JF: The biggest challenge is typically the schedule, often due to getting buy-in and approval from numerous parties; clients, developers, brands, local governments, planning committees, etc. We’re always fighting the clock and maintaining the design. The budget is, of course, another challenge, especially in the luxury sector. If the budget reduces during the design process, we must look for creative ways to cut back and make it work whilst keeping the integrity of the design intact. We look holistically for areas where we can reduce costs and fight for the key design elements that are going to make the destination iconic.

SL: My most challenging project was Calistoga Ranch. We had such insurmountable entitlement rules, and the site had long been zoned for camp-ground use, with a strict limit on stick-built construction. Rather than attempt to change the existing zoning, we chose to work within the existing guidelines. We had 200 14 by 30-foot trailers, 110 by 10-foot storage units, and 10,000 square feet of stick-built construction. We had to take all of these disparate parts and pieces and strict code and create a luxury five-star resort out of it, which was a challenge. But, as they say, necessity is the mother of invention. We were forced to do things we probably otherwise wouldn’t have done and that turned out to be the degree of departure from the norm needed to create an incredible project. All projects inherently are challenging, I’ve been doing this for 30-years and I’m yet to come across the elusive ‘easy project’, but we don’t want easy projects, we want projects that allow us to make a unique contribution and a difference in a way that no other firm can.

BW: My most difficult project to overcome was designing and building my own home. It required a level of trust, lunacy, and commitment because I did it all myself and mostly on airplanes flying back and forth for project work. Taking all that I had learned and imagining what it would be like to design, build and live in my own home was a huge challenge, and, you know, a giant risk. I distinctly remember the day the backhoe arrived and began digging a hole for the foundations, it was before SketchUp and all the visualization tools we have now, so I had no idea how it would turn out. Luckily, it was a great success and we’ve lived there for 10-years now.

I’m working on one project currently and they’re having difficulties with their construction budget. I approach it from the perspective of, what would I do if it was my own home? What are the most important parts that you need to keep, and what can you give up, helping my client realize their vision. This is a business where you need to have a lot of experiences, you need to fall down, you need to make some big mistakes and then, you need to learn from them.

SL: To add to that, you just can’t do anything by half measures. Personally, the biggest risk that I took in my career, was leaving a relatively comfortable job as a Partner at a pre-eminent hospitality firm, Hill Glazier, with the hopes of doing it better, which was a risk, and one I’m glad I took. We run SB Architects in the same way, we are all in and will do what it takes to run the firm successfully through tragedy (we sadly lost one of our partners, Joe Andriola, in a tragic accident in 2011), financial cycles, etc. We’re nimble enough to respond to anything that gets thrown at us, we fall back on our craft and rely on each other to get things done.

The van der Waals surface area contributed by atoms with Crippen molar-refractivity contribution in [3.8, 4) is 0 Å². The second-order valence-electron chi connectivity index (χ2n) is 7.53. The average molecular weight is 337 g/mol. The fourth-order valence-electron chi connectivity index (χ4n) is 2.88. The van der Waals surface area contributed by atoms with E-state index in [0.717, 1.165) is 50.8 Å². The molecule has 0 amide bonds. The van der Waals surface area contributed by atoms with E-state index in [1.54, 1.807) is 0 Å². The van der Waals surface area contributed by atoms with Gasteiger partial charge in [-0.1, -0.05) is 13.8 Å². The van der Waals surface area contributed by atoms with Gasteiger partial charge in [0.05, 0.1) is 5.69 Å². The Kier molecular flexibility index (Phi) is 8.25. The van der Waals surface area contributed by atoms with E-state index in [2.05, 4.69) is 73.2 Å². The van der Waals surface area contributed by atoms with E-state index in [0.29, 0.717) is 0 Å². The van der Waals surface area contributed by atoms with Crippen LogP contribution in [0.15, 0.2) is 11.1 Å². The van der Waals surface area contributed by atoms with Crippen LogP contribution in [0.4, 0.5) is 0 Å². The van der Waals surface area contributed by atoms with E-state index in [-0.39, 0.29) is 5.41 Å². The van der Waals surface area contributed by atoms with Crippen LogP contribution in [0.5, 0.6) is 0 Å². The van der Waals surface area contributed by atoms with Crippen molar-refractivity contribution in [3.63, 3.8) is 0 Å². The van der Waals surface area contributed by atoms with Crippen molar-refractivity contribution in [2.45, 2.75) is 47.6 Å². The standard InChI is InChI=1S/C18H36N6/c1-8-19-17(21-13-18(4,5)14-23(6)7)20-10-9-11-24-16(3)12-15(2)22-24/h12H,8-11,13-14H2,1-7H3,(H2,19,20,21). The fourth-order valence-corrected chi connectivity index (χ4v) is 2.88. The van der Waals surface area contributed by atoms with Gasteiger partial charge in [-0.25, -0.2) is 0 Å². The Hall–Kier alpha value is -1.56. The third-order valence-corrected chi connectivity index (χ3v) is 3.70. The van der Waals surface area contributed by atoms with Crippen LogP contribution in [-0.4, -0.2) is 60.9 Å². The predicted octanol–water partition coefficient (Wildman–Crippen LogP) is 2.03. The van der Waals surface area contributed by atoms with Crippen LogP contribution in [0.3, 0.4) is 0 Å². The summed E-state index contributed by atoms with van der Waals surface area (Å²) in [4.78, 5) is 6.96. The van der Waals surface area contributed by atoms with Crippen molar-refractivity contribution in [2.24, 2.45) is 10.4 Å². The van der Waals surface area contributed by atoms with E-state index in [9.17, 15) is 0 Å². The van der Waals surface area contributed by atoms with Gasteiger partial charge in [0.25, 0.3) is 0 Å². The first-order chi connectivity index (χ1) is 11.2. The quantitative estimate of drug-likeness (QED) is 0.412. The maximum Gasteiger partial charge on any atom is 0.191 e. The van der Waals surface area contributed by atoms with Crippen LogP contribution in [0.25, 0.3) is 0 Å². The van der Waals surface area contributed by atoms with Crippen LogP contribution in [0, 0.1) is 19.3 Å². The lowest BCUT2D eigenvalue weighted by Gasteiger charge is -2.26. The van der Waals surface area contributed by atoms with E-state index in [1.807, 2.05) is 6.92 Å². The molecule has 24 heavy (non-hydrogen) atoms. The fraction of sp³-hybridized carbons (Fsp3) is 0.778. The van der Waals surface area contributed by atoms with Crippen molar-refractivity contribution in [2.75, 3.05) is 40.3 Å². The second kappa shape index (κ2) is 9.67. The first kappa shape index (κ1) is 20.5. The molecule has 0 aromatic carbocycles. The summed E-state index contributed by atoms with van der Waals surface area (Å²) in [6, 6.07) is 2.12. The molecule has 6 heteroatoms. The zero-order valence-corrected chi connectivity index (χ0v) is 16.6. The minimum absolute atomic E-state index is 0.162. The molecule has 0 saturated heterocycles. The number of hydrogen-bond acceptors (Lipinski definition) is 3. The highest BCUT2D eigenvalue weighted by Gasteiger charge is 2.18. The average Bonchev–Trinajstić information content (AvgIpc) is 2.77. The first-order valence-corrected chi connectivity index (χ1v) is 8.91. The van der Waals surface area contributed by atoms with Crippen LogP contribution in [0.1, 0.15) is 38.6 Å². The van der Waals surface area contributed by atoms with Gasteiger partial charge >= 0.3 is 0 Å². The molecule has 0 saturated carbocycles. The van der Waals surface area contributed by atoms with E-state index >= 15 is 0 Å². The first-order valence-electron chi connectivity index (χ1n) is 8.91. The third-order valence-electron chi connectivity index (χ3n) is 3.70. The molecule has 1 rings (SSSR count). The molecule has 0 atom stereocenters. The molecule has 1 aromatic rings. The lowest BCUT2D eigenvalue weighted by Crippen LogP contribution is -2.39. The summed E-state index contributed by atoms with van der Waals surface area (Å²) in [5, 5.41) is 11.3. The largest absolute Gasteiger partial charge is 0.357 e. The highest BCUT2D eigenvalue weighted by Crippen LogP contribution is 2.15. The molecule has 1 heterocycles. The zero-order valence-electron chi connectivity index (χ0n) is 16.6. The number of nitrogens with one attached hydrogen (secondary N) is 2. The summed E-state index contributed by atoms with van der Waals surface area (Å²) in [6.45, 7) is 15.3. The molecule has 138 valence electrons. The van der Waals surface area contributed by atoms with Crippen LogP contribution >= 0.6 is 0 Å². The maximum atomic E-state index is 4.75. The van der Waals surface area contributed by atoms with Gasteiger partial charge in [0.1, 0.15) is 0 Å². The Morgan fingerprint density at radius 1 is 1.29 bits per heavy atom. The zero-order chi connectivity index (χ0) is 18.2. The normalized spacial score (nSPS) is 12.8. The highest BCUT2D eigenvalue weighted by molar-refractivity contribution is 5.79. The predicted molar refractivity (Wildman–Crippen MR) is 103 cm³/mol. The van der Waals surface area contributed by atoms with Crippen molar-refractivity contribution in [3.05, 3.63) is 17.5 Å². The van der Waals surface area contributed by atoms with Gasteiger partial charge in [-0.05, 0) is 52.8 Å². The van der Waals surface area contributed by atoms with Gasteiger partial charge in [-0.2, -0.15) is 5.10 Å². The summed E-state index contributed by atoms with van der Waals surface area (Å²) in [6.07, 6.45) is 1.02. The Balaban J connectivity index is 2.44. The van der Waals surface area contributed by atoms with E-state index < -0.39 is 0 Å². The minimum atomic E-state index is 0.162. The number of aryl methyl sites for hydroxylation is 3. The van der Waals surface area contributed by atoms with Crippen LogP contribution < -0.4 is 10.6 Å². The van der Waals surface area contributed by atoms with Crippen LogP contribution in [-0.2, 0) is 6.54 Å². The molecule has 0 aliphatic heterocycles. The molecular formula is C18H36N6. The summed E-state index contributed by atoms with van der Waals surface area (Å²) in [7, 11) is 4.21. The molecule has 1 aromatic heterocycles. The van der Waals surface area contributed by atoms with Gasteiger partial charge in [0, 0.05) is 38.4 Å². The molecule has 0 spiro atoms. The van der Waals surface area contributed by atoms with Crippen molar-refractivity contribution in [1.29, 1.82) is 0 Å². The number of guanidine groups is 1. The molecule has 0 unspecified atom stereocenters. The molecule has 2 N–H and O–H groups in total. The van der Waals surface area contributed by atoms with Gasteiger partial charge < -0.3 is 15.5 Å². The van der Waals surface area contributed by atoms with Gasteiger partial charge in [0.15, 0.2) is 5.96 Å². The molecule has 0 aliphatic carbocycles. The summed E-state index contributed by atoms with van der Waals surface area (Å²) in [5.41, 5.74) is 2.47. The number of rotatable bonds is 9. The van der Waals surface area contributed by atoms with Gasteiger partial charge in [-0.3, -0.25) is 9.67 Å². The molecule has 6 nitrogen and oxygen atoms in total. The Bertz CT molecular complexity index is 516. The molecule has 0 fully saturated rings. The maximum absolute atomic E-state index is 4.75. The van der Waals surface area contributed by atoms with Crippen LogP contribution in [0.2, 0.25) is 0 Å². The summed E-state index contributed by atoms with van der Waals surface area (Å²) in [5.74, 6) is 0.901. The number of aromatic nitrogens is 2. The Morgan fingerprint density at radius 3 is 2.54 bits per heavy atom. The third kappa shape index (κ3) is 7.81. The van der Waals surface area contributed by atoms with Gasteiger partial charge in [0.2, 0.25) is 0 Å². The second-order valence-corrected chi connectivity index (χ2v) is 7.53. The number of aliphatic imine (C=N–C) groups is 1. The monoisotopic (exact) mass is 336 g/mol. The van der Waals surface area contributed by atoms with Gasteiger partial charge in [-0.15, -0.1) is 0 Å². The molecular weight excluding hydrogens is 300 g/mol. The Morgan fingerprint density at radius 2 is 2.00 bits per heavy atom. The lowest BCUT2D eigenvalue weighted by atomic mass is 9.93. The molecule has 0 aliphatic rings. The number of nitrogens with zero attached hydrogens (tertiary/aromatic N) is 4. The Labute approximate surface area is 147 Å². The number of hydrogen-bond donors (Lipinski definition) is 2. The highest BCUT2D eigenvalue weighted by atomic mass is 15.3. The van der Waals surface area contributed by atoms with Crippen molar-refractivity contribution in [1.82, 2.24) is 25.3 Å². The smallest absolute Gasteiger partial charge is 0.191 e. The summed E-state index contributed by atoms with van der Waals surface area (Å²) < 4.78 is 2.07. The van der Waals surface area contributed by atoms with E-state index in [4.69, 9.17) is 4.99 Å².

MS: I’m working with a client in Florida who is forming a development company to approach retail in a new, exciting way. Retail development is no longer just about placing basic, cookie-cutter boxes in an open space, it needs to be a multi-faceted community and cultural experience. Retail must offer something more emotional and personal than goods and discounts. We are taking the box apart and creating an urban mixed-use destination that is uniquely designed, walkable, and packed full of entertainment and F&B. It’s proving to be one of my most challenging but equally rewarding projects, and I think it’s going to be a landmark project for the firm.

PH: Managing large teams is exciting and challenging. It’s a long process so it’s critical that leadership effectively delegate and consistently prompt the team to focus on achieving the many milestones of such projects. We must constantly foster a sense of urgency that’s carefully balanced with great execution and quality work. This can only occur when we embrace the diversity of our team’s strengths and weaknesses and channel them towards a successful outcome.

What’s your most memorable project and why?

JF: Some of my fondest memories are in the design process. There are many projects throughout my career that I’ve poured my heart and soul into and for one reason or another, never made it to construction, but I thoroughly enjoyed working collectively with my team regardless. Tsinandali Wine Spa Resort in the Country of Georgia was one of those projects. It was a competition and at the time, American’s weren’t exactly welcome in Georgia, we were only scheduled to be on the ground for around 30-hours, and we were meeting the client for the first time on-site. The site, which was situated hours away from the city, was beautiful. We ended up winning the project, before handing the design over to a local architect to complete. It was a whirlwind project with a series of amazing cultural, always funny, experiences along the way. Our client was the warmest and most welcoming person, and he’s still, to this day, one of my favorite clients.